United Nations experts express their utmost concern for the human rights impacts of the Punta Catalina Thermoelectric Power Plant

Press release
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National Committee for the Fight against Climate Change (CNLCC)

Seven United Nations special rapporteurs and working groups expressed their utmost concern about the adverse human rights impacts of the Punta Catalina Thermoelectric Power Plant (CTPC for its acronym in spanish). This statement follows an intense campaign -promoted by the International Federation for Human Rights (FIDH), the National Committee for the Fight against Climate Change (CNLCC) and the Institute of Lawyers for the Protection of the Environment (INSAPROMA)- to denounce and demand that the Dominican Republic take urgent measures to mitigate, prevent and repair the damages caused by the Plant.

Paris and Santo Domingo, 7 February 2024. In a communication published on February 6 2024, the Special Rapporteurs on the right to food, the environment, health, extreme poverty, toxics and water and sanitation, as well as the Working Group on Business and Human Rights, brought to the attention of the Dominican State the operation of the CTPC and its impact on the rights to health, access to drinking water and adequate food, and the enjoyment of a clean environment.

The United Nations experts expressed their utmost concern over the absence of risk mitigation measures for the power plant, the inadequate management of its toxic and hazardous waste, as well as the lack of an official assessment regarding its impacts on health, water availability, and the depletion of communities’ food resources.

In their communication, the special procedures urged the authorities to take all necessary measures to protect the rights of the affected populations, especially children. They also requested the State to provide information on the measures it has taken to:

 Evaluate the impacts of the CTPC’s air emissions and toxic waste on people’s health, as well as on the quality of air, water, soil and subsoil;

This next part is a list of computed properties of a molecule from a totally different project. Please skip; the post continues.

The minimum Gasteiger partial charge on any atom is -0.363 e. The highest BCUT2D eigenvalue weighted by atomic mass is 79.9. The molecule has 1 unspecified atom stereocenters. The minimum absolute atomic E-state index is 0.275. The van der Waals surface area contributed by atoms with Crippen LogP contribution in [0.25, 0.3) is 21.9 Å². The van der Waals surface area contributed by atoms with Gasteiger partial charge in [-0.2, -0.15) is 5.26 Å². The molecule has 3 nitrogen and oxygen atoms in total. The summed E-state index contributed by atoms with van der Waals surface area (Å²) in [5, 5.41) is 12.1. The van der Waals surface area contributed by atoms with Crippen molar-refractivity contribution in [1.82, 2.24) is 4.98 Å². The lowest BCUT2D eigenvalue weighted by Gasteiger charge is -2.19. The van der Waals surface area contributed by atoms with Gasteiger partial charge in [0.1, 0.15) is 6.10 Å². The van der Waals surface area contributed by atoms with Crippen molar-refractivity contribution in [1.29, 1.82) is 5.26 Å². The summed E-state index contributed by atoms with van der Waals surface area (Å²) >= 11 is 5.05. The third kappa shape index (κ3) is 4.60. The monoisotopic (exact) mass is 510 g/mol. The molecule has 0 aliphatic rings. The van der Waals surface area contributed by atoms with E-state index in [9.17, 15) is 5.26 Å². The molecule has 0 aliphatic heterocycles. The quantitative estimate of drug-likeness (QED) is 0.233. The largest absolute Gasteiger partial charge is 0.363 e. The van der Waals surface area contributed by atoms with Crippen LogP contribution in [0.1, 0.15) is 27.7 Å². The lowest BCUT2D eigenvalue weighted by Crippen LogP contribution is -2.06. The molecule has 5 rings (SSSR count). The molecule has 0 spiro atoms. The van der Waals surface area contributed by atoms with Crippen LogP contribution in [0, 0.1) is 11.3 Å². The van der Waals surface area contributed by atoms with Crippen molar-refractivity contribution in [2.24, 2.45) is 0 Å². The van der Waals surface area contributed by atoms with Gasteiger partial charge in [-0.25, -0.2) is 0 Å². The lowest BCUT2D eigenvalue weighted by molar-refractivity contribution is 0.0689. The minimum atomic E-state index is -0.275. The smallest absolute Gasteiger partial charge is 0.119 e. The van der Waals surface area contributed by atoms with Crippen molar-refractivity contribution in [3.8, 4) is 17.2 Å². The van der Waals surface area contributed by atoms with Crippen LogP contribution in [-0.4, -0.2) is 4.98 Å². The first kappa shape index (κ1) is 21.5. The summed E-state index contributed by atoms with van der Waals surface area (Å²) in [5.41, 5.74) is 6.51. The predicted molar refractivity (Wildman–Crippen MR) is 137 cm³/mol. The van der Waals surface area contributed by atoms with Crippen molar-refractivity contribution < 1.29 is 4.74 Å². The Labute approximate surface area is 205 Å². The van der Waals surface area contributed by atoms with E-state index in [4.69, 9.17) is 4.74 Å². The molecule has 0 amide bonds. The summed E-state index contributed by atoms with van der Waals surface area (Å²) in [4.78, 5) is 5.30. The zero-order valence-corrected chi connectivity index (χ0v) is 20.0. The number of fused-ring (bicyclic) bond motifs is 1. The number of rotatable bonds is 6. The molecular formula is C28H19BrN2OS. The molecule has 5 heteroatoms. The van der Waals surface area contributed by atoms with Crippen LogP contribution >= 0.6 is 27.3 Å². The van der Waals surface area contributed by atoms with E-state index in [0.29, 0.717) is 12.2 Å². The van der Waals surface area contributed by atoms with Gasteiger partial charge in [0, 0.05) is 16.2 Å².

Ensure measures for sustainable and environmentally sound waste management;
 Guarantee full and effective reparation to affected communities, and
 Ensure that the CTPC, as a public company, respects human rights, in accordance with the United Nations Guiding Principles on Business and Human Rights.

Likewise, the Special Rapporteurs and the Working Group requested that the State inform whether it was considering closing the CTPC and to describe the plans adopted to promote the energy transition from fossil fuels to sustainable, affordable, secure and non-polluting energies.

This communication was accompanied by a letter addressed to Empresa de Generación Eléctrica Punta Catalina (EGEPC), in which the United Nations experts asked it to provide information on the human rights due diligence processes adopted by the company to identify, prevent, mitigate and remedy the harm caused by its activities.

The United Nations experts’ communications are based on a report submitted in September 2023 to the Committee on the Rights of the Child (CRC) by FIDH, CNLCC and INSAPROMA, which documented how the operation of the power plant exposed the Dominican population, especially children, to dangerous and unhealthy levels of air, water and soil pollution.

One of its main recommendations was the definitive closure of the CTPC by 2028, taking into account the special vulnerability of the Dominican Republic to climate change, and the central role of fossil fuels, such as coal, in the acceleration and deepening of this phenomenon.

This report was also taken up by the CRC, which, in its concluding observations issued on 25 September 2023, referred to the CTPC. The Committee recommended that the State assess the impact of the power plant on the right to life, survival, and development of children; adopt measures to ensure that children do not die due to a high concentration of particulate matter and toxic gases; and implement measures to increase access to sufficient safe drinking water in the places most affected by the CTPC.

FIDH trusts that this communication will allow for the implementation of a round table with the affected communities, as well as to address the concerns of the United Nations experts.

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